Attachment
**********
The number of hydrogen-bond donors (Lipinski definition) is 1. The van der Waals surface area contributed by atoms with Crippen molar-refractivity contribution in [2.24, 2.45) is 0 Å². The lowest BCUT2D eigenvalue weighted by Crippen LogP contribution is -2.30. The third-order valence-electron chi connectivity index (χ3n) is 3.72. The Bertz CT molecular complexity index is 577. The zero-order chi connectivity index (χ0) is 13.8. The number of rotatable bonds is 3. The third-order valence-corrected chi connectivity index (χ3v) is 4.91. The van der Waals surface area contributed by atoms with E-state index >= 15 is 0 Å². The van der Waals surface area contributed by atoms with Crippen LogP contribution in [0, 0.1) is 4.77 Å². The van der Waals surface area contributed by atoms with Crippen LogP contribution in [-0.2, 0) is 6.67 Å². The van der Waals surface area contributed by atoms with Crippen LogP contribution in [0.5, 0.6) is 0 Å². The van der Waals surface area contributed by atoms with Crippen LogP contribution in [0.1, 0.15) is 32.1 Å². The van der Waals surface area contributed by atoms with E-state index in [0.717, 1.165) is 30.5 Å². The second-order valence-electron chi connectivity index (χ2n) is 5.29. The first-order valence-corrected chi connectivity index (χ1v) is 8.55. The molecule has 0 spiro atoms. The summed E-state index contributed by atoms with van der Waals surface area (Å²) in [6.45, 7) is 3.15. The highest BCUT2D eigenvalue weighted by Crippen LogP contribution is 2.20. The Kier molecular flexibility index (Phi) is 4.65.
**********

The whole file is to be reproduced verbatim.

The number of hydrogen-bond donors (Lipinski definition) is 1. The van der Waals surface area contributed by atoms with Crippen molar-refractivity contribution in [2.24, 2.45) is 0 Å². The lowest BCUT2D eigenvalue weighted by Crippen LogP contribution is -2.30. The third-order valence-electron chi connectivity index (χ3n) is 3.72. The Bertz CT molecular complexity index is 577. The zero-order chi connectivity index (χ0) is 13.8. The number of rotatable bonds is 3. The third-order valence-corrected chi connectivity index (χ3v) is 4.91. The van der Waals surface area contributed by atoms with E-state index >= 15 is 0 Å². The van der Waals surface area contributed by atoms with Crippen LogP contribution in [0, 0.1) is 4.77 Å². The van der Waals surface area contributed by atoms with Crippen LogP contribution in [-0.2, 0) is 6.67 Å². The van der Waals surface area contributed by atoms with Crippen LogP contribution in [0.5, 0.6) is 0 Å². The van der Waals surface area contributed by atoms with Crippen LogP contribution in [0.1, 0.15) is 32.1 Å². The van der Waals surface area contributed by atoms with E-state index in [0.717, 1.165) is 30.5 Å². The second-order valence-electron chi connectivity index (χ2n) is 5.29. The first-order valence-corrected chi connectivity index (χ1v) is 8.55. The molecule has 0 spiro atoms. The summed E-state index contributed by atoms with van der Waals surface area (Å²) in [6.45, 7) is 3.15. The highest BCUT2D eigenvalue weighted by Crippen LogP contribution is 2.20. The Kier molecular flexibility index (Phi) is 4.65.